Jesper and I knew that at some point we would have to do something differently. We had to scale up the business because producing bikes is very costly, takes a lot of people, the inventories get big, and it requires a lot of funding.

Then, the Ebbefos Foundation’s founder, Morten, reached out to us in early 2022 to see if we would be interested in working together. He had sold his company and wanted to use the funds to start a foundation that would become a majority shareholder in a few businesses that could contribute profits to the foundation’s work.

We really liked the idea because it meant that every time we made 100 DKK, 60 would go to the foundation to support disenfranchised youth. That just felt right – better than getting a hedge fund in, and every time we made 100 DKK they would take 60, and someone rich would get even richer.

That’s another way we’re trying to do something good.

How do the foundation’s charitable goals align with Black Iron Horse’s sustainability goals?

In simple terms, they’re both “feel good” subjects. It feels good to be able to make a nice product and contribute to a better world.

I think it also feels good for our team to know that what they do has a bigger purpose. When they come to work at Black Iron Horse they know they’re not just working for a single owner. We’re trying to do something for the environment, trying to do something for young people. Hopefully that “why” is something that people can understand.

Biking Copenhagen’s iconic Nyhavn district

Moving away from that side of things, how do you foresee the future of urban mobility based on your experience in the cargo bike industry?

Well we were just in Canada and we can tell that everywhere we go, whichever city we are visiting these days, the local governments are all trying to improve the infrastructure for bikes.

Everyone is trying to do that. It’s just a matter of how progressive they are, but with the climate agenda, it seems that everyone wants to have green cities with parks and people biking instead of cars. For sure, we’re seeing this more and more and more, and there’s also a demand that is starting to grow.

With that being said, the entire bike industry is taking a dive this year. We had a crazy rise in demand during Covid; we couldn’t get parts but this year everything has dropped. All the supplies we could need are sitting in the warehouses and could be delivered tomorrow if we needed them.

Everything has changed now, so I think the entire industry will take a short-term blow but will grow overall. The biggest difference is that there may be fewer manufacturers. We’re quite happy to have the foundation backing us up so we can take a bad year or two and still stay in business.

Are you aware of anywhere that’s leading the way in terms of sustainable urban mobility development? Countries like Denmark and the Netherlands are ahead of the curve, are there any places you see catching up?

I was really impressed with our trip to Montréal. They have lots of bike lanes now and have been working with Copenhagenize, an agency that helps cities improve bicycle culture, planning, traffic, and communications.

I was kind of amazed because it felt like the city had improved quite rapidly and they were really proud of it.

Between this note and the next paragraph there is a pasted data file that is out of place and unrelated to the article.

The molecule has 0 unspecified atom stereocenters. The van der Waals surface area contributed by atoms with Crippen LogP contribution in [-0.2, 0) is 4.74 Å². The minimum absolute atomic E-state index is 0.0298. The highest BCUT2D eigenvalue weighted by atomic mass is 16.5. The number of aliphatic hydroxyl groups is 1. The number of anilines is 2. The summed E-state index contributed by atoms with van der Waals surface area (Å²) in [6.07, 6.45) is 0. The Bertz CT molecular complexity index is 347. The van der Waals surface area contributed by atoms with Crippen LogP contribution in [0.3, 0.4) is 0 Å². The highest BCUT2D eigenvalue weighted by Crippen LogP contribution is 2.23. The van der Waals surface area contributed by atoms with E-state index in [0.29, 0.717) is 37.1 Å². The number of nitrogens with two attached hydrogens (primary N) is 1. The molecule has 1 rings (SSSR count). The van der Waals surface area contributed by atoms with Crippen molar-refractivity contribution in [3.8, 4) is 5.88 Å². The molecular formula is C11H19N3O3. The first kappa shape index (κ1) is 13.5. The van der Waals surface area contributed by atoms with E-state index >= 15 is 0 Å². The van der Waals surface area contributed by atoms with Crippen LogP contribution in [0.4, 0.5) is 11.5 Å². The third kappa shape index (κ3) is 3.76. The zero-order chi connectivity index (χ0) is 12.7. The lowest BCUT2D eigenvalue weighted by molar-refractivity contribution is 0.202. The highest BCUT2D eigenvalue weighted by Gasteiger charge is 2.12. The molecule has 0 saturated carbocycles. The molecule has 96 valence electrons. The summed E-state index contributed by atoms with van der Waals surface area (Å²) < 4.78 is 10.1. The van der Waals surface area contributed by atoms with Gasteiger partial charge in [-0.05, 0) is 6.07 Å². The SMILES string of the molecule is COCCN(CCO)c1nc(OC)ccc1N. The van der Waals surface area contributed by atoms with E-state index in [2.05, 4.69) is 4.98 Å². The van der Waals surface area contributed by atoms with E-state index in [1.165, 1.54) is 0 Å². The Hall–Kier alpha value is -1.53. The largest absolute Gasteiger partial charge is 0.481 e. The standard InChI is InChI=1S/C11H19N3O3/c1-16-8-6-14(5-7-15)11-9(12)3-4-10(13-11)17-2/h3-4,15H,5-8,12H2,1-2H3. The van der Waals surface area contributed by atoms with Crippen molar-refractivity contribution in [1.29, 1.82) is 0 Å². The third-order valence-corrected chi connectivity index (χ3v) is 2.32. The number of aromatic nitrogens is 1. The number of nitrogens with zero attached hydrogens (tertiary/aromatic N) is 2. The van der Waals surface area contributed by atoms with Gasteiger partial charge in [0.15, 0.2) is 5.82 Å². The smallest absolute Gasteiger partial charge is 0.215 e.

All that said, I can’t really point to one place that is emerging as a new leader in cargo bike demand.

Black Iron Horse offers bikes for everything from transporting solely cargo to up to 6 children. Do you find this covers most use cases, or are there plans to add to the product line to attract more people to the cargo bike lifestyle?

Yes, we just added a new bike called the Ibex to our line, which is steered with the front wheels instead of our original rear-wheel design (Mike shows me a 3D-printed model of the bike). The rear-wheel works perfectly in flat cities like Copenhagen, Brussels, or Berlin but as soon as you’re somewhere with different infrastructure, cobblestones, or big hills you need a different style of bike.

We made the Ibex to be more intuitive to ride, and it also has suspension for people that ride outside of bicycle lanes. I believe it’s the 3-wheel cargo bike with the smallest footprint on the market, which helps with storage and maneuverability in a city.

This will solve a lot of problems for riders and can be used in other parts of the world that the rear-wheel steering is less ideal for. We’re currently launching the first production run, which is all already sold. Next up is a 2-wheel cargo bike which is in the early development stage. With that, we should have most use cases covered.

Black Iron Horse’s Ibex front-wheel steered cargo bike

Speaking of the “cargo bike lifestyle” and the use cases, in your opinion, what are the best ways for cities to become more cycle-friendly?

There are two main ways:

The first thing is the infrastructure. There has to be some kind of infrastructure where you can feel safe, by that I mean bicycle lanes.

Secondly, cargo bikes are expensive, so some local governments are giving subsidies to help people make the switch. I’ve seen them work well in Germany. Some cities are also working with organizations that help people lease the bike, which helps with the price level.

Cycle lanes in Copenhagen

So reducing barriers to entry? It makes sense because when you’re looking at a cargo bike they can be the same price as a small car, which is a hard pill to swallow until you try it and realize how freeing it can be.

Exactly, that’s the point. I have a car and I never use it. I would rather be on the bike every day.

Lastly, is there anything you’d like to leave our readers with before we wrap things up?

I would say the obvious thing is that a cargo bike is a sustainable decision by definition because it’s not a car. Tick that off when you buy a bike.

But you have to think one step further about sustainability: where is that made? Under what circumstances is that sustainable thing made?

You can have a sustainable thing that is made in appalling conditions. So you have to think about that aspect as well. You have to not just buy a bike but also think about what kind of bike you are actually buying.

Interested in learning more about Black Iron Horse? You can check out their website here.

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Eric Sandstrom

Eric is a creative hailing from Canada. He holds a BBA in Marketing and an MA in Photography, which he draws on to create engaging content.